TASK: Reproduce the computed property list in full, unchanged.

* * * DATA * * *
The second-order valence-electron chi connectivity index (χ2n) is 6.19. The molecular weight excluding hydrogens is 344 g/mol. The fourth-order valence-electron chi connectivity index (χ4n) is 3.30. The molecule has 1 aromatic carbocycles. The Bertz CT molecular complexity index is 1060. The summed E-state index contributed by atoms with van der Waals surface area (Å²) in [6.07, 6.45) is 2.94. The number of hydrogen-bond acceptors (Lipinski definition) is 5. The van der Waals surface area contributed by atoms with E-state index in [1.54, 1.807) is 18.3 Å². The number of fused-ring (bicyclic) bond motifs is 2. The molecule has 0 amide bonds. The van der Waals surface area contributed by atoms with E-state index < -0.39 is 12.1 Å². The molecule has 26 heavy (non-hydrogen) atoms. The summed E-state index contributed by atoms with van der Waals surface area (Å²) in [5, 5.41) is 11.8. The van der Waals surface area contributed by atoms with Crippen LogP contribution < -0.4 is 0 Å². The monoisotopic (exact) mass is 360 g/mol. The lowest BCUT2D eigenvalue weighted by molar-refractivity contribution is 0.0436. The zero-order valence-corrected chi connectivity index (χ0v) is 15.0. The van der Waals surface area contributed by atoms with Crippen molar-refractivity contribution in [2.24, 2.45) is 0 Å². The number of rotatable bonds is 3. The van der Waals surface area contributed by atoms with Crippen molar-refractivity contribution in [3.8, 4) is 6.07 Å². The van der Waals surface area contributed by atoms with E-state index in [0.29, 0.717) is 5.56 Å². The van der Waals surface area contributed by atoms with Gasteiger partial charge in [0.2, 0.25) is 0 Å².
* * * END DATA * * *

The second-order valence-electron chi connectivity index (χ2n) is 6.19. The molecular weight excluding hydrogens is 344 g/mol. The fourth-order valence-electron chi connectivity index (χ4n) is 3.30. The molecule has 1 aromatic carbocycles. The Bertz CT molecular complexity index is 1060. The summed E-state index contributed by atoms with van der Waals surface area (Å²) in [6.07, 6.45) is 2.94. The number of hydrogen-bond acceptors (Lipinski definition) is 5. The van der Waals surface area contributed by atoms with E-state index in [1.54, 1.807) is 18.3 Å². The number of fused-ring (bicyclic) bond motifs is 2. The molecule has 0 amide bonds. The van der Waals surface area contributed by atoms with E-state index < -0.39 is 12.1 Å². The molecule has 26 heavy (non-hydrogen) atoms. The summed E-state index contributed by atoms with van der Waals surface area (Å²) in [5, 5.41) is 11.8. The van der Waals surface area contributed by atoms with Crippen LogP contribution < -0.4 is 0 Å². The monoisotopic (exact) mass is 360 g/mol. The lowest BCUT2D eigenvalue weighted by molar-refractivity contribution is 0.0436. The zero-order valence-corrected chi connectivity index (χ0v) is 15.0. The van der Waals surface area contributed by atoms with Crippen molar-refractivity contribution in [2.24, 2.45) is 0 Å². The number of rotatable bonds is 3. The van der Waals surface area contributed by atoms with Crippen molar-refractivity contribution in [3.8, 4) is 6.07 Å². The van der Waals surface area contributed by atoms with E-state index in [0.29, 0.717) is 5.56 Å². The van der Waals surface area contributed by atoms with Gasteiger partial charge in [0.2, 0.25) is 0 Å².